Richards then ingeniously spins what might have been the tale of a trusting Canadian, caught in a web of Mexican corruption, into a grand parable of contemporary scapegoating. While Mary sits in a dank jail cell, the gossipy globalized press whips up a whirlwind against her. Her “crime” is spread across the world’s front pages; she is pilloried by commentators on the CBC and BBC, every last detail of her behaviour over decades trotted out and twisted to paint her as uncaring and unhinged. As the narrator puts it, “People…only need an excuse to be outraged; they need it to satisfy the famine in their lives.”
In much of Richards’s fiction the victims of tragedies wreak further devastation before finding some solace in faith and forgiveness. The heroism of his protagonists lies not in their deeds, but in the spiritual resources they muster to face their failures and go on living. In Crimes Against My Brother (2014), for example, mean-spirited gossip following accidental deaths drives three cousins to betray the people they most love. Yet an unshakable integrity and a return to religion make reconciliation possible for two of them. In Principles John Delano makes enemies of all around him after not saving a Canadian family in Rwanda, then finds spiritual succor in the search for the surviving son of that family and his own lost son.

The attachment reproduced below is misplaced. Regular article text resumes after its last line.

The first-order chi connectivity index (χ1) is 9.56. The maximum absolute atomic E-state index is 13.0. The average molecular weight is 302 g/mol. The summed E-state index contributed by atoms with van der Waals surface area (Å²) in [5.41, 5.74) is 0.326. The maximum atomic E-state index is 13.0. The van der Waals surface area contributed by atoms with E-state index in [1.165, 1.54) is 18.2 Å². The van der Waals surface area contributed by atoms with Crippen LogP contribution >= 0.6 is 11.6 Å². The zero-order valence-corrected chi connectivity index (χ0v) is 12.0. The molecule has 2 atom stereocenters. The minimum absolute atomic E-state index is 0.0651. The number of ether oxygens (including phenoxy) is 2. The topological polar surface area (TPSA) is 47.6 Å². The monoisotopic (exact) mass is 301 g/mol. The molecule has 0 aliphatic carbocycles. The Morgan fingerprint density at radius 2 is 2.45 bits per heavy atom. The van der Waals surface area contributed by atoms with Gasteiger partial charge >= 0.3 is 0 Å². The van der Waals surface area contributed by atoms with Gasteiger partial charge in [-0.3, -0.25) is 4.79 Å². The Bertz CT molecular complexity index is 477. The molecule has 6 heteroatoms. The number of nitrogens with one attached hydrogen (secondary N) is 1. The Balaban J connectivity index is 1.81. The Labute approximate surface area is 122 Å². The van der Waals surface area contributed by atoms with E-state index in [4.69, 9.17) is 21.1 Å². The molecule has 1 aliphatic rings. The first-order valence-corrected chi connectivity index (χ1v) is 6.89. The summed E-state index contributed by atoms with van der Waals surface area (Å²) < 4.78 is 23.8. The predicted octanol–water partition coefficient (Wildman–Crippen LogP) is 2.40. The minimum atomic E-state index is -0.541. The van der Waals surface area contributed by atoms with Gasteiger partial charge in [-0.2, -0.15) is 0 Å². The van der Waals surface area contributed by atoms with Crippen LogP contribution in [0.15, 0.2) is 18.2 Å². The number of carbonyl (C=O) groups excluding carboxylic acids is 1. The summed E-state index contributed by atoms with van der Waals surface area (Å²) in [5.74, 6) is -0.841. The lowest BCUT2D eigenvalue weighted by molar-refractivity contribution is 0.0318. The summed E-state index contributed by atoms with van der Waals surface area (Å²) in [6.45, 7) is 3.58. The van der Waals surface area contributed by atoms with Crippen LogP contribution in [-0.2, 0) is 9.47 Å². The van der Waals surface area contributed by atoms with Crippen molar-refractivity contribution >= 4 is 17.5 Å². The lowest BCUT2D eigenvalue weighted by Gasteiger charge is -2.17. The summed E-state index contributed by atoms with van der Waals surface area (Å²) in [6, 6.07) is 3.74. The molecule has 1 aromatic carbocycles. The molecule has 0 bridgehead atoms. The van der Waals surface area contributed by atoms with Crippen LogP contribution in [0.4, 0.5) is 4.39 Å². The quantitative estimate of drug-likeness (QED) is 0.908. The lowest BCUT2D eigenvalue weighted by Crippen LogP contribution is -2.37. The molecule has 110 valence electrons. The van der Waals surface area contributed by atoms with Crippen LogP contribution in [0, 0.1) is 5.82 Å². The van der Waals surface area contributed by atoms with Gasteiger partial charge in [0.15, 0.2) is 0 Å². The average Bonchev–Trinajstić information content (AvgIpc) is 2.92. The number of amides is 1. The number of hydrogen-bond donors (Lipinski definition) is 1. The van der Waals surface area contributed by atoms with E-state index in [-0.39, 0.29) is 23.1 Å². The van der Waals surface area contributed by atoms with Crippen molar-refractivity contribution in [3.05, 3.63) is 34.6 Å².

Mary Cyr’s journey is similar, no matter that she is a multi-millionaire heiress. A headstrong woman, unwilling to toe the genteel family line, she is as much of a misfit in her world as the poor cousins in Crimes or the dock worker wrongly accused of murder in Incidents. In fact, wealth only fattens her up for scapegoating, since the rich are considered fair game for our knee-jerk urge to dish dirt. Richards skillfully pokes holes in such prejudice, showing the Cyrs to be much like everybody else, doing the best they can with the hands they’ve been dealt.
Religion comforts Mary as she faces the demonstrators and cameras that gather daily outside her barred window. Generous and kind to her cellmates, she forgives her immediate tormentors, but offers no pardon to the many who did her wrong in the past: the relatives who ostracized her for being the child of a British war bride, the stepmother who practiced an ambivalent semblance of love, the Dutch friend of the family who saddled the Cyrs with the Mexican mine, his son who won his university post by publishing articles attacking her and her family, the bored “Toronto girls” who taunted her beloved cousin, the Toronto writer-boyfriend who dumped her after not winning a literary prize set up by her grandfather, the media who hounded her after the accidental death of her handicapped son, and more.